Another Black woman has been called “Jezebel,” a racial stereotype and slur that historically and persistently has been used to obfuscate the truth, promote and justify racial inequality and sexual violence against Black women. According to Baptist News Global, two pastors called Vice President Kamala Harris “Jezebel.”
The “Jezebel” stereotype is one of three pernicious racist and sexist stereotypes that have been used to rationalize and justify slavery and to spur racist and sexist perceptions and treatment of Black women. The three are the “Mammy,” “Sapphire” and “Jezebel” stereotypes. Gloria Ladson-Billings and Carolyn M. West, as well as many others, have written that these stereotypes originated in American slavery and continue.
The three stereotypes
“Mammy” is a slavery construct of Black women that “distorts the notion of caregiver,” Ladson-Billings wrote. Mammy is generally characterized, as a “grossly overweight,” “jolly,” “unattractive dark-complexioned woman,” and “asexual — living only to serve the master, mistress and their children.” She is “even neglectful of her own children and family while simultaneously overly solicitous toward whites.” The mammy image is the old Aunt Jemima, the Black woman wearing the kerchief on her head and wearing an apron perpetually smiling on a pancake box.
West adds: “There is little historical evidence to support the existence of a subordinate nurturing, self-sacrificing Mammy figure. Enslaved women often were beaten, overworked and raped. … In response, they ran away or helped other slaves escape, fought back when punished, and in some cases poisoned slave owners.
According to West, the Mammy stereotype was a lie. A jolly, smiling, fiercely loyal Mammy was created so we could believe slavery was a humane institution.
Hattie McDaniel in “Gone with the Wind.”
Deborah Gray White states that even the name “Mammy” is “steeped in material sentiment.Mammy is steeped with imagery of “surrogate mistress and mother.”Hattie McDaniel played a fictional “Mammy” in Gone with the Wind.
Sapphireis a construct that labels Black women as “stubborn, bitchy, bossy and hateful.” She “lacks the requisite femininity to make her attractive to any man,” Ladson-Billings writes. The Sapphire construct suggests that Black women are the reason for the “enmity between Black men and women.” The “Sapphire” name traces its origins to the 1950s television character on the Amos and Andy show.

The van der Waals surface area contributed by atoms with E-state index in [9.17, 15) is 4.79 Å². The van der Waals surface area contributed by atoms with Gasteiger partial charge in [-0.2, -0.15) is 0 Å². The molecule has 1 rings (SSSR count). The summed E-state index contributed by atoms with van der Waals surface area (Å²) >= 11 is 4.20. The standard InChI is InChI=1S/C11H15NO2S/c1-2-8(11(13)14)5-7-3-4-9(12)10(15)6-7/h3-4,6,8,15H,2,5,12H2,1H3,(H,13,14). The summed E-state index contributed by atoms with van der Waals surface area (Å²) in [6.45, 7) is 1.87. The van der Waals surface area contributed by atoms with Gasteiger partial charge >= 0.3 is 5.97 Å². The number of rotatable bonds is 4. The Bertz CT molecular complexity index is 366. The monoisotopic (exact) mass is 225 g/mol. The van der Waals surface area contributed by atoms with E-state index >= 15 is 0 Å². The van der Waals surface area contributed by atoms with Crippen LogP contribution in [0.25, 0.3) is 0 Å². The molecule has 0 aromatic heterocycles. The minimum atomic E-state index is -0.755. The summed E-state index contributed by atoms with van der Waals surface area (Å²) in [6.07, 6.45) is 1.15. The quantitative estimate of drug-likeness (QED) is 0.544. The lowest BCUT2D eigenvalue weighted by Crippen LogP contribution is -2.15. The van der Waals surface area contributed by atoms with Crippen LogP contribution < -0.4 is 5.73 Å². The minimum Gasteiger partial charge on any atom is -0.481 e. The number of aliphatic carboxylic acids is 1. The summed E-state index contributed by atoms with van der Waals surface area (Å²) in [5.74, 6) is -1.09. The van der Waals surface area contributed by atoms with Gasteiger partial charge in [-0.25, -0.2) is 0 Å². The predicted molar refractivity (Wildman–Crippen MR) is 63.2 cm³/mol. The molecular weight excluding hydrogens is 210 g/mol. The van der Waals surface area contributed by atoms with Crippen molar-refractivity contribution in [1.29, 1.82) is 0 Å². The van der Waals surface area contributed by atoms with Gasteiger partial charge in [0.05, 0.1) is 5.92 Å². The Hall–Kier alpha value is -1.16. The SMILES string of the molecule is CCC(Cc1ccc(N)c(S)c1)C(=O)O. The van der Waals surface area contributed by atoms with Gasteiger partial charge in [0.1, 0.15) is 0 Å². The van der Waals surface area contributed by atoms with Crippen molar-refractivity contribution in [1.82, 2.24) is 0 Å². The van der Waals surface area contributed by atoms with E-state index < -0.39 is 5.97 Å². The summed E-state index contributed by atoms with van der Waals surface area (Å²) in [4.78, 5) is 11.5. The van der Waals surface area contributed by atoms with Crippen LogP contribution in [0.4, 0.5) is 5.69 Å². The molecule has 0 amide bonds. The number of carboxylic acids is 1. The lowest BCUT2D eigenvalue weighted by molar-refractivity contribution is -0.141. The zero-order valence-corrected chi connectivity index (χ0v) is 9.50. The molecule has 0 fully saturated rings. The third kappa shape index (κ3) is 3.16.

According to West, during slavery the standard for femininity for white women (“passivity,” “frailty” and “domesticity”) did not apply to Black women: “They (Black women) were characterized as strong, masculinized workhorses who labored with men in the fields or as aggressive women who drove their children and partners away with their overbearing natures. The reality is that slaveholders sold Black women’s children and husbands away, which caused unimaginable grief and understandable anger.”
“Aunt Ester” character in “Sanford & Son.”
According to David Pilgrim, the “Sapphire” name is a “slur, insult and label designed to silence dissent and critique.”
Blair Kelly, associate professor of history at North Carolina State University, associates the “angry Black woman” trope to minstrel shows in the 19th century, when white men painted their faces black and mocked African Americans.
Former President Donald Trump referred to then-Sen. Kamala Harris as “angry,” “nasty” and a “mad woman.” He said she was “probably nastier than even Pocahontas to Joe Biden” during the Democratic debates, referring to Sen. Elizabeth Warren of Massachusetts, a white woman.
Tamara Winfrey Harris, a Black woman and author of The Sisters Are Alright: Changing the Broken Narrative of Black Women in America, has stated that the tactic of depicting Black women as “angry” and “mad Black women” describes the use of this language. This practice dates back to slavery, she notes, and is a bully tactic to intimidate Black women who enter the mainstream space and to try to force them to “shrink themselves, to not get that blowback” or “to stay silent” when Black women have every right to speak out or “to swallow their anger,” even when Black women have good cause to be angry.
Jezebel is a slave construct and stereotype that paints Black women as evil and immoral. The Jezebel stereotype is “synonymous with promiscuity,” having “an insatiable sexual appetite,” and “someone who uses sex to manipulate men,” Ladson-Billings writes. She is a “conniving temptress who cannot be trusted.” Accusing Black women of these traits and calling them “Jezebels” also attempts to connect Black women to the infamous “treacherous” queen in the Bible called “Jezebel,” who is accused of having “turned the heart of her husband, King Ahab, away from the worship of the one true God and righteous living.”
Movie poster courtesy of Ferris State University
Reproduction and having a constant supply of slaves was essential to the institution of slavery. Pilgrim states that enslaved young Black girls were encouraged to have sex as part of their “socializations” as future “breeders.” When young Black girls became pregnant during slavery, this was just seen as evidence of their insatiable sexual appetites and their “Jezebel” nature.